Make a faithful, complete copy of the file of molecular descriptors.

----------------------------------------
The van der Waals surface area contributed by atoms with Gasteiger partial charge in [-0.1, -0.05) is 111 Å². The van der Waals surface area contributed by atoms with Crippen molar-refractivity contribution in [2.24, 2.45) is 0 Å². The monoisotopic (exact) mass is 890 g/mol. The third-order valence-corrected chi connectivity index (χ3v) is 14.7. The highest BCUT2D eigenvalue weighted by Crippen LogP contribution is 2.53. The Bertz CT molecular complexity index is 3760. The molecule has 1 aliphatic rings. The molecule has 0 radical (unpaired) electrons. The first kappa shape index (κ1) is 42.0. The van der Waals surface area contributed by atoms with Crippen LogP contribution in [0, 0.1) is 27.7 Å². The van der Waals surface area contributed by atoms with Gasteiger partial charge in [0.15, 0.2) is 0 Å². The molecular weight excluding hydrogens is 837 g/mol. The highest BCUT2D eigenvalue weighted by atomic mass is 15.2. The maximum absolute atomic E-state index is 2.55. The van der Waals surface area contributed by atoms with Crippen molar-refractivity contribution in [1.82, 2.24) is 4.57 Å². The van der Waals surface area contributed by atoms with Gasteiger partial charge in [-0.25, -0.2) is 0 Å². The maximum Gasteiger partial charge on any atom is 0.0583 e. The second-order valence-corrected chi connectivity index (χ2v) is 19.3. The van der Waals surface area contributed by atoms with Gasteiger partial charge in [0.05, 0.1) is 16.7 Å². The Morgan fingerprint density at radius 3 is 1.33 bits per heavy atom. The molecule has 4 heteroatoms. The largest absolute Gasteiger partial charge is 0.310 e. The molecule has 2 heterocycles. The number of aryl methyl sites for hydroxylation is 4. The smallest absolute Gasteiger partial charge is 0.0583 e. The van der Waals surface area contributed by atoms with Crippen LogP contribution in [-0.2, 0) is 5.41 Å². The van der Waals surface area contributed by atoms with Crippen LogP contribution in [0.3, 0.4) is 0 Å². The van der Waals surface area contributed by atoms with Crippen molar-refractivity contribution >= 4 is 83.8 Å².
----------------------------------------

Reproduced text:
The van der Waals surface area contributed by atoms with Gasteiger partial charge in [-0.1, -0.05) is 111 Å². The van der Waals surface area contributed by atoms with Crippen molar-refractivity contribution in [2.24, 2.45) is 0 Å². The monoisotopic (exact) mass is 890 g/mol. The third-order valence-corrected chi connectivity index (χ3v) is 14.7. The highest BCUT2D eigenvalue weighted by Crippen LogP contribution is 2.53. The Bertz CT molecular complexity index is 3760. The molecule has 1 aliphatic rings. The molecule has 0 radical (unpaired) electrons. The first kappa shape index (κ1) is 42.0. The van der Waals surface area contributed by atoms with Crippen LogP contribution in [0, 0.1) is 27.7 Å². The van der Waals surface area contributed by atoms with Gasteiger partial charge in [0.15, 0.2) is 0 Å². The molecular weight excluding hydrogens is 837 g/mol. The highest BCUT2D eigenvalue weighted by atomic mass is 15.2. The maximum absolute atomic E-state index is 2.55. The van der Waals surface area contributed by atoms with Crippen molar-refractivity contribution in [1.82, 2.24) is 4.57 Å². The van der Waals surface area contributed by atoms with Gasteiger partial charge in [-0.25, -0.2) is 0 Å². The maximum Gasteiger partial charge on any atom is 0.0583 e. The second-order valence-corrected chi connectivity index (χ2v) is 19.3. The van der Waals surface area contributed by atoms with Gasteiger partial charge in [0.05, 0.1) is 16.7 Å². The Morgan fingerprint density at radius 3 is 1.33 bits per heavy atom. The molecule has 4 heteroatoms. The largest absolute Gasteiger partial charge is 0.310 e. The molecule has 2 heterocycles. The number of aryl methyl sites for hydroxylation is 4. The smallest absolute Gasteiger partial charge is 0.0583 e. The van der Waals surface area contributed by atoms with Crippen LogP contribution in [-0.2, 0) is 5.41 Å². The van der Waals surface area contributed by atoms with Crippen LogP contribution in [0.3, 0.4) is 0 Å². The van der Waals surface area contributed by atoms with Crippen molar-refractivity contribution >= 4 is 83.8 Å².